May to face a vote of no con­fi­dence ‘soon’

Labour leader’s warn­ing ahead of last-ditch Brexit plea to MPs

The Courier & Advertiser (Fife Edition) - - NEWS / POLITICS - HAR­RIET LINE

Theresa May faces a vote of no con­fi­dence in her gov­ern­ment “soon”, Jeremy Cor­byn has warned, as the prime min­is­ter is­sued a last-ditch plea to MPs to back her Brexit deal or risk stay­ing in the Euro­pean Union.

The Labour leader said peo­ple should “see what hap­pens” to­mor­row, when Mrs May’s con­tro­ver­sial With­drawal Agree­ment is put to a vote in the Com­mons, but said his party would ta­ble a con­fi­dence mo­tion “at a time of our choos­ing”.

Mr Cor­byn told BBC1’s An­drew Marr Show: “We will ta­ble a mo­tion of no con­fi­dence in the gov­ern­ment at a time of our choos­ing, but it’s go­ing to be soon, don’t worry about it.”

It came af­ter the prime min­is­ter warned of a “cat­a­strophic and un­for­giv­able” breach of trust in democ­racy if her exit plan is de­feated and the UK re­mains in the EU.

With the Com­mons vote on her With­drawal Agree­ment loom­ing, the prime min­is­ter pleaded with par­lia­men­tar­i­ans to “do what is right for our coun­try” and back her deal.

While Brexit Sec­re­tary Steve Bar­clay said there had been “some move­ment” from MPs to sup­port the agree­ment – which is widely ex­pected to be de­feated – he said he thought that if it fell the Com­mons would even­tu­ally sup­port some­thing “along the lines of this deal”.

And he warned of a “grow­ing risk” that Par­lia­ment could frus­trate Brexit, fol­low­ing re­ports of a plot to change Com­mons rules to en­able back­bench mo­tions to take prece­dence over gov­ern­ment busi­ness if Mrs May’s deal falls.

Down­ing Street said it was “ex­tremely con­cerned” about the plans, re­ported in a na­tional news­pa­per, which could threaten Brexit leg­is­la­tion and the gov­ern­ment’s abil­ity to gov­ern.

Mr Bar­clay told Marr: “What re­cent events have shown, with events over the last week with what hap­pened on the le­gal ad­vice where the gov­ern­ment was forced to act in a way it didn’t want to, is the un­cer­tainty in terms of what will hap­pen in the House has in­creased.

“So those on the Brex­i­teer side seek­ing ide­o­log­i­cal pu­rity with a deal are risk­ing Brexit, be­cause there is a grow­ing risk that events could un­fold in ways that (mean) they are leav­ing the door ajar to ways that in­crease the risk to Brexit.”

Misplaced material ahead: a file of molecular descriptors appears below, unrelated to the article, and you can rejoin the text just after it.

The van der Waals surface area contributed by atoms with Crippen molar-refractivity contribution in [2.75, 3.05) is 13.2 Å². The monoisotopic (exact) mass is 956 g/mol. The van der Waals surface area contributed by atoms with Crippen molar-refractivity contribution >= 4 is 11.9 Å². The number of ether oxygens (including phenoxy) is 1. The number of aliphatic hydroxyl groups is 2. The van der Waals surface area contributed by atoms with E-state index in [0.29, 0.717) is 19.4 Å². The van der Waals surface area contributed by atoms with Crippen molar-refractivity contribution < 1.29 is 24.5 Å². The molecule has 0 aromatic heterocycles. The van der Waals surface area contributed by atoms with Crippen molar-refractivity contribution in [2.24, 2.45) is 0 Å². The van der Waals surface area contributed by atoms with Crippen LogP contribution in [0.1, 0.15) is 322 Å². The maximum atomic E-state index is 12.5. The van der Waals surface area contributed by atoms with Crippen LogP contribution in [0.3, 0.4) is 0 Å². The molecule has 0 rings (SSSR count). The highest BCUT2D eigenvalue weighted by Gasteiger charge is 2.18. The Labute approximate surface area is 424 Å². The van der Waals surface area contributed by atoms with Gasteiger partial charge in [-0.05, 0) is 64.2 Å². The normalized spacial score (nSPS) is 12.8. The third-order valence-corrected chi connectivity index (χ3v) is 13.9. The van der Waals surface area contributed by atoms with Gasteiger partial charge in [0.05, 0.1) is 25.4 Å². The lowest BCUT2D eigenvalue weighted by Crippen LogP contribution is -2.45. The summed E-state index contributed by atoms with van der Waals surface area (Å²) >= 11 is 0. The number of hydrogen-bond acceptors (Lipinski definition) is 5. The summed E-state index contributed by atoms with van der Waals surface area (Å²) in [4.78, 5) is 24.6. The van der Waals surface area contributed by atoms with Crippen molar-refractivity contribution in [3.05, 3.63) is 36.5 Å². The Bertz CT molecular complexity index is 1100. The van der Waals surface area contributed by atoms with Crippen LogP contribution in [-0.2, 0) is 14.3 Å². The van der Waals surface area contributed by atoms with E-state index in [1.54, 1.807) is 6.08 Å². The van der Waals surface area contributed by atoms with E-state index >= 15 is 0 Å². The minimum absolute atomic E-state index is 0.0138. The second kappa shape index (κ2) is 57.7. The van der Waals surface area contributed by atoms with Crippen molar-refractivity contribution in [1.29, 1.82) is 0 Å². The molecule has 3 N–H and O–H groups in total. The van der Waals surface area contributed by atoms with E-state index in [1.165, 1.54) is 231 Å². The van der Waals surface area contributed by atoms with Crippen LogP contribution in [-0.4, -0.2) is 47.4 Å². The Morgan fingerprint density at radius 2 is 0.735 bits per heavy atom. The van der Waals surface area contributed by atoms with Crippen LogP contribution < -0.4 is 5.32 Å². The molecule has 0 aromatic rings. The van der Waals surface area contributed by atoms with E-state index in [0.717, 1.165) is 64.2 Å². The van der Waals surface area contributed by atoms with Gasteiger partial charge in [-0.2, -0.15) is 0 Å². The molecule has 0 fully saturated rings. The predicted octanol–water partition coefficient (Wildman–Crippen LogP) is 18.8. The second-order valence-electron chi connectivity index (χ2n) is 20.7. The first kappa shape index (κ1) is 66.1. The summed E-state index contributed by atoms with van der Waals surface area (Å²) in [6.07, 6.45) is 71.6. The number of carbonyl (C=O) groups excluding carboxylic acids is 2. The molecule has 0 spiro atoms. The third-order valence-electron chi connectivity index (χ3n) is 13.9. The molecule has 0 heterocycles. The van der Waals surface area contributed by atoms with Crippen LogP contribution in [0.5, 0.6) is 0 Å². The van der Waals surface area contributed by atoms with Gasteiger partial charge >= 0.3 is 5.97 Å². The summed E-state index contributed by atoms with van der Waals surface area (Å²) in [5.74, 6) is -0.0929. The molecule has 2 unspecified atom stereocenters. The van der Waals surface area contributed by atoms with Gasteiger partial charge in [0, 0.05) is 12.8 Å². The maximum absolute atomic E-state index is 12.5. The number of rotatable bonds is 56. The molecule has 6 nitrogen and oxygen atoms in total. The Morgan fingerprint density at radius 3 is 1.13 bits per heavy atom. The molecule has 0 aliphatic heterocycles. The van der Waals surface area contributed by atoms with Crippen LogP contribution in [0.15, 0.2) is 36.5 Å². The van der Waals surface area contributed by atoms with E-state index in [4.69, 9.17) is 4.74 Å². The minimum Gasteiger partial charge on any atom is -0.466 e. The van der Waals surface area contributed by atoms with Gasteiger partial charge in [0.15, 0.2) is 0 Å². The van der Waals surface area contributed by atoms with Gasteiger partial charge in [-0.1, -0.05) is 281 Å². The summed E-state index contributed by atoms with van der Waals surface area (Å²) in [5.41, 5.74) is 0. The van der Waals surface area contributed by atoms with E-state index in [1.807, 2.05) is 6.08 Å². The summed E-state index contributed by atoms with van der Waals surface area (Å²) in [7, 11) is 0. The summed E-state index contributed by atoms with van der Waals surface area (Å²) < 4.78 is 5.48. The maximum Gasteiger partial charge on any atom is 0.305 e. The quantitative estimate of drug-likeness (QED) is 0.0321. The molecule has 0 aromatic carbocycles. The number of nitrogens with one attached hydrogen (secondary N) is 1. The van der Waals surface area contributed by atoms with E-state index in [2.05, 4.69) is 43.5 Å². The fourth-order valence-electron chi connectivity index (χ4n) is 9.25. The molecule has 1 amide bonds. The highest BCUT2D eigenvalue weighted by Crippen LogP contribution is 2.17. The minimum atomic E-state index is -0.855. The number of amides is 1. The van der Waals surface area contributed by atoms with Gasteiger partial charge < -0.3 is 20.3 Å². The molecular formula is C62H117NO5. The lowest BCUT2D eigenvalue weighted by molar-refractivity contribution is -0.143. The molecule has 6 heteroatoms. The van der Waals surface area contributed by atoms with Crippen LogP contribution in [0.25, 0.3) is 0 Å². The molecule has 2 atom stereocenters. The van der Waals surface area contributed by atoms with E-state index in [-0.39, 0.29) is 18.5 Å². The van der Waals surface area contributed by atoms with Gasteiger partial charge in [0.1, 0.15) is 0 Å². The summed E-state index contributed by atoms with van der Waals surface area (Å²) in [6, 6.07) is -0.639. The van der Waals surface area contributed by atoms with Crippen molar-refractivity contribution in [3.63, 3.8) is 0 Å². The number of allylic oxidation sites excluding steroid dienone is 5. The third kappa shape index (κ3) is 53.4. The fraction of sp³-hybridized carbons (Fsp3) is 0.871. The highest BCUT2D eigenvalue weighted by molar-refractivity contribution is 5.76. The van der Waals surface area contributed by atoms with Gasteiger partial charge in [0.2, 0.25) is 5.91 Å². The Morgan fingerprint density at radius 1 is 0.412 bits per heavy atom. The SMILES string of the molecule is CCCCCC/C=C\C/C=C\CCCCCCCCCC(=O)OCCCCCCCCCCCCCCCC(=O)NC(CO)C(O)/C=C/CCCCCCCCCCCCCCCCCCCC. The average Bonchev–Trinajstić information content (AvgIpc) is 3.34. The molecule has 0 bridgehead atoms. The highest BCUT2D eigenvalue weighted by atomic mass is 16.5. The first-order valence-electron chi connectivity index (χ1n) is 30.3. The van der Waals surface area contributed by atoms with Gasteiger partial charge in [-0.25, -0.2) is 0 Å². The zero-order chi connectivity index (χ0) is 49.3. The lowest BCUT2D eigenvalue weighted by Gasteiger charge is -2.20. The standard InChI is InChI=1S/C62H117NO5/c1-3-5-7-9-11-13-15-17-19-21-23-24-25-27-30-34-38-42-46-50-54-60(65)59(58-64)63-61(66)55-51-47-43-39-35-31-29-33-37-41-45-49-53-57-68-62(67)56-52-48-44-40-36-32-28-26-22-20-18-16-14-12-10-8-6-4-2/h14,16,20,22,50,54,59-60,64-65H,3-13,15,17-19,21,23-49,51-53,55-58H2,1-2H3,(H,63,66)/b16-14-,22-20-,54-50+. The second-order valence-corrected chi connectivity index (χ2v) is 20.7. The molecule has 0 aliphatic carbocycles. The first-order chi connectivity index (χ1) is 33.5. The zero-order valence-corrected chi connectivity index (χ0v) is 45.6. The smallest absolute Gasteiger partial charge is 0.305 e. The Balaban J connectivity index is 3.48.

Mean­while, Lib­eral Demo­crat leader Sir Vince Ca­ble said it would be “ou­tra­geous and un­for­giv­able” if a no-deal Brexit was al­lowed to hap­pen, adding: “I think Par­lia­ment will take con­trol of this process, will in­sist that we pur­sue the op­tion of no Brexit.”

Sir Vince said this could hap­pen by can­celling Ar­ti­cle 50 – which he noted would be “re­sented by lots of peo­ple” – or via a se­cond ref­er­en­dum.

Mr Cor­byn hinted that Ar­ti­cle 50 may have to be ex­tended if his party came into power.

He told Marr: “Clearly, if Theresa May’s deal is voted down, clearly if a gen­eral elec­tion takes place and a Labour gov­ern­ment comes in – an elec­tion would take place in Fe­bru­ary or March – there’s only a few weeks be­tween that and the leave date, there would have to be time for those ne­go­ti­a­tions.”

Writ­ing in a Sun­day news­pa­per, Mrs May said: “You, the British peo­ple, voted to leave. And then, in the 2017 gen­eral elec­tion, 80% of you voted for MPs who stood on man­i­festos to re­spect that ref­er­en­dum re­sult. You have de­liv­ered your in­struc­tions. Now it is our turn to de­liver for you.

“When you turned out to vote in the ref­er­en­dum, you did so be­cause you wanted your voice to be heard. Some of you put your trust in the po­lit­i­cal process for the first time in decades. We can­not – and must not – let you down.

“Do­ing so would be a cat­a­strophic and un­for­giv­able breach of trust in our democ­racy.”

Pic­tures: PA.

Jeremy Cor­byn has is­sued a warn­ing to Prime Min­is­ter Theresa May, with the vote over her Brexit With­drawal Agree­ment due to­mor­row.

Sir Vince Ca­ble: Ex­pects Par­lia­ment to “take con­trol”.

Newspapers in English

Newspapers from UK

© PressReader. All rights reserved.